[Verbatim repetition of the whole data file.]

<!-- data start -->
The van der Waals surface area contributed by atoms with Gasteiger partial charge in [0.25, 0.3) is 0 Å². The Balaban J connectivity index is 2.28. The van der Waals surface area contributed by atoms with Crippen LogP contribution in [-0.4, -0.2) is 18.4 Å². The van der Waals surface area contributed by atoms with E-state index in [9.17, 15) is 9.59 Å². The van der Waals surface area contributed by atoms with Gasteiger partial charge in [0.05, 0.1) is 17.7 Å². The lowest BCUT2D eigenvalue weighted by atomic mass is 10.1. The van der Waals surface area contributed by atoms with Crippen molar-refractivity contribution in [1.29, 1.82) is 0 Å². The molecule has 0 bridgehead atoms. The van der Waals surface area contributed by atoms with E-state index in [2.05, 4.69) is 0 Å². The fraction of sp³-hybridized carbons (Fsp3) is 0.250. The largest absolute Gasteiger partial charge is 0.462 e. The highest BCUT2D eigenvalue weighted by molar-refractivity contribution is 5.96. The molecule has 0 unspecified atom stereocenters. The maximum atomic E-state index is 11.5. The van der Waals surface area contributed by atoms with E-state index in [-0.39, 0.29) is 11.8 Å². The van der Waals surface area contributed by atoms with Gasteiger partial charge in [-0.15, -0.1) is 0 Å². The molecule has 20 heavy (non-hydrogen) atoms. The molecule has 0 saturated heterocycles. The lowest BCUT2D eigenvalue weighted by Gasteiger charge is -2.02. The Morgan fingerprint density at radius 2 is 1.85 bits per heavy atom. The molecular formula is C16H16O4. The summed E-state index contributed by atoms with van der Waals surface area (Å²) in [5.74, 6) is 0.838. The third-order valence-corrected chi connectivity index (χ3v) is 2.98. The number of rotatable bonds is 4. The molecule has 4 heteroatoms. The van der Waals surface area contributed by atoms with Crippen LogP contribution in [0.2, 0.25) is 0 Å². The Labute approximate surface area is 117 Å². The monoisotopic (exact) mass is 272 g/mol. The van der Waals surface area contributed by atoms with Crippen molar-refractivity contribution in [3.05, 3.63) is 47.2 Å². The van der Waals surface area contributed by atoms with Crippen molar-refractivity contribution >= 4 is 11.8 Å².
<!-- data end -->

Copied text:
The van der Waals surface area contributed by atoms with Gasteiger partial charge in [0.25, 0.3) is 0 Å². The Balaban J connectivity index is 2.28. The van der Waals surface area contributed by atoms with Crippen LogP contribution in [-0.4, -0.2) is 18.4 Å². The van der Waals surface area contributed by atoms with E-state index in [9.17, 15) is 9.59 Å². The van der Waals surface area contributed by atoms with Gasteiger partial charge in [0.05, 0.1) is 17.7 Å². The lowest BCUT2D eigenvalue weighted by atomic mass is 10.1. The van der Waals surface area contributed by atoms with Crippen molar-refractivity contribution in [1.29, 1.82) is 0 Å². The molecule has 0 bridgehead atoms. The van der Waals surface area contributed by atoms with E-state index in [2.05, 4.69) is 0 Å². The fraction of sp³-hybridized carbons (Fsp3) is 0.250. The largest absolute Gasteiger partial charge is 0.462 e. The highest BCUT2D eigenvalue weighted by molar-refractivity contribution is 5.96. The molecule has 0 unspecified atom stereocenters. The maximum atomic E-state index is 11.5. The van der Waals surface area contributed by atoms with E-state index in [-0.39, 0.29) is 11.8 Å². The van der Waals surface area contributed by atoms with Gasteiger partial charge in [-0.15, -0.1) is 0 Å². The molecule has 20 heavy (non-hydrogen) atoms. The molecule has 0 saturated heterocycles. The lowest BCUT2D eigenvalue weighted by Gasteiger charge is -2.02. The Morgan fingerprint density at radius 2 is 1.85 bits per heavy atom. The molecular formula is C16H16O4. The summed E-state index contributed by atoms with van der Waals surface area (Å²) in [5.74, 6) is 0.838. The third-order valence-corrected chi connectivity index (χ3v) is 2.98. The number of rotatable bonds is 4. The molecule has 4 heteroatoms. The van der Waals surface area contributed by atoms with Crippen LogP contribution in [0.2, 0.25) is 0 Å². The Labute approximate surface area is 117 Å². The monoisotopic (exact) mass is 272 g/mol. The van der Waals surface area contributed by atoms with Crippen molar-refractivity contribution in [3.05, 3.63) is 47.2 Å². The van der Waals surface area contributed by atoms with Crippen molar-refractivity contribution >= 4 is 11.8 Å².